Now you can get into the Enigma Machine in great detail here. It’s a great visual representation of how encryption works with all kinds of adjustments plus a history of the machine and how it works.

Of course, the real machine was all mechanical but modern coding makes for a great visualization and the internet makes the resource available everywhere you’re connected.

Did I say code?

By clicking in the left margin, you can see the source code that makes it all happen.

Of course, that opens all kinds of other opportunities.

We’ve come a long way from the days of finding the VCR tape, booking the television, watching the movie all at once, and then taking notes!

This Week in Ontario Edublogs


Welcome to the last TWIOE in June and the school year.  As always, there is some inspirational content written by Ontario Educators.  Perhaps you’ll be inspired to start or re-start your own blog this summer if you’re not already a regular writer?


Rethinking End of Year Countdowns

File this post from Laura Bottrell on the Heart and Art Blog under “maybe I’ve been doing things wrong all this time”.

For many, it’s been a month (or more) of counting down until today.  I even remember a colleague who shared the countdown on his blackboard for all to see.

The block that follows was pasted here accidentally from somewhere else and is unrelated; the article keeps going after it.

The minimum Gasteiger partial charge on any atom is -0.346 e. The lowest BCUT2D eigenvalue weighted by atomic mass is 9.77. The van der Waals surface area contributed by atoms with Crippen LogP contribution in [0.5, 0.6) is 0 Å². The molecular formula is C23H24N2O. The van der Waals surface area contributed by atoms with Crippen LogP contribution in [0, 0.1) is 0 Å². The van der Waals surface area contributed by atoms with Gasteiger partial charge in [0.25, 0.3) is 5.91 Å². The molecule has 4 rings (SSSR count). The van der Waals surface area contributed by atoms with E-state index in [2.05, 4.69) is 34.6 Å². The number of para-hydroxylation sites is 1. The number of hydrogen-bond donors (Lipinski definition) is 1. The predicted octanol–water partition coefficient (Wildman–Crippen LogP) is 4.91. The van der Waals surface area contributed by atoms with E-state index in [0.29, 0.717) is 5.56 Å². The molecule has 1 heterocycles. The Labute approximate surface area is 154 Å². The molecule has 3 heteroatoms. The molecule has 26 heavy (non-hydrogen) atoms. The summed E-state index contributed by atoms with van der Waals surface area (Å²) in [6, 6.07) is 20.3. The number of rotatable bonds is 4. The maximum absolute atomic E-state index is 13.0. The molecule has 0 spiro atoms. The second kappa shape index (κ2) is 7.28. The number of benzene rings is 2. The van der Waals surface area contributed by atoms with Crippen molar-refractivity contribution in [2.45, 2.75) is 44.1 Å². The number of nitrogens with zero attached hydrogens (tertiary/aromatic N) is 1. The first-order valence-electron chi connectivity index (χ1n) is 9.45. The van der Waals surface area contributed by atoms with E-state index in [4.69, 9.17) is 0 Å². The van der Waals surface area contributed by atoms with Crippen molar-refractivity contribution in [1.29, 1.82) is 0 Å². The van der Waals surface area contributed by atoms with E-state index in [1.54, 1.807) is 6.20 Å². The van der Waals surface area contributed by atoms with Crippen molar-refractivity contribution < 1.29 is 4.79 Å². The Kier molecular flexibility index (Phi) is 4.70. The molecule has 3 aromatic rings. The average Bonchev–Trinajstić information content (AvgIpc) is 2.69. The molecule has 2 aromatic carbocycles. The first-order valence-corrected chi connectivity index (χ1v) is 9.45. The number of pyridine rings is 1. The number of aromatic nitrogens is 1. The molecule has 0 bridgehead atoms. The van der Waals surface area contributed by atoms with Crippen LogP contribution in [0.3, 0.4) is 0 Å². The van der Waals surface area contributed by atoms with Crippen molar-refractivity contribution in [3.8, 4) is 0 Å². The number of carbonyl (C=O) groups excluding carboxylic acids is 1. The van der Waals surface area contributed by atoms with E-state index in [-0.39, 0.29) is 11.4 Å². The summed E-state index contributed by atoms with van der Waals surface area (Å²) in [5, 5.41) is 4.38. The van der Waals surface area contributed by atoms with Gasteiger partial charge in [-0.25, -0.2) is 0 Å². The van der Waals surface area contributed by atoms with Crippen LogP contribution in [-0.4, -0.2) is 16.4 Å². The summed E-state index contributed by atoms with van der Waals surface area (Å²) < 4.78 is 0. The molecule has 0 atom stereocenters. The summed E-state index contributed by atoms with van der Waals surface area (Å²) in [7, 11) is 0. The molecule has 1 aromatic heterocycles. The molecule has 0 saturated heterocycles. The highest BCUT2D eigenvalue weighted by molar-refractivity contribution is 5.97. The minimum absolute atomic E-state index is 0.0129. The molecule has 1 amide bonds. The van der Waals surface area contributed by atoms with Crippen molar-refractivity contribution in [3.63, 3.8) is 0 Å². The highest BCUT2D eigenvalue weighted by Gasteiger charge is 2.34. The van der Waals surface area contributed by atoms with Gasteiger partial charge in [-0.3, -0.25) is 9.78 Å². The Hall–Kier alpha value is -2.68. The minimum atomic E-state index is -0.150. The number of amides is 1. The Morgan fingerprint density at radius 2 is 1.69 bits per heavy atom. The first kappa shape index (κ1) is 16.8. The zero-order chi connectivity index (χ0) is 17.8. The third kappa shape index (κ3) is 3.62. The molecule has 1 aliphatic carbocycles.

Laura reminds us that this countdown may not necessarily be exciting for everyone in the class.

I always thought that celebrating the end of the year was just adding to the fun and excitement of summer. I’ve always had a fun countdown for my class. Lately, I’ve been wondering if this is just adding stress on some of my students. It really hit me last week when I announced that we only had ten school days left and there were at least five children in my class that crumbled to tears.

Her suggestion turns the table and has you thinking about treating things differently.  A little late for this year perhaps but … it’s nice to have a reminder that things aren’t always what they seem.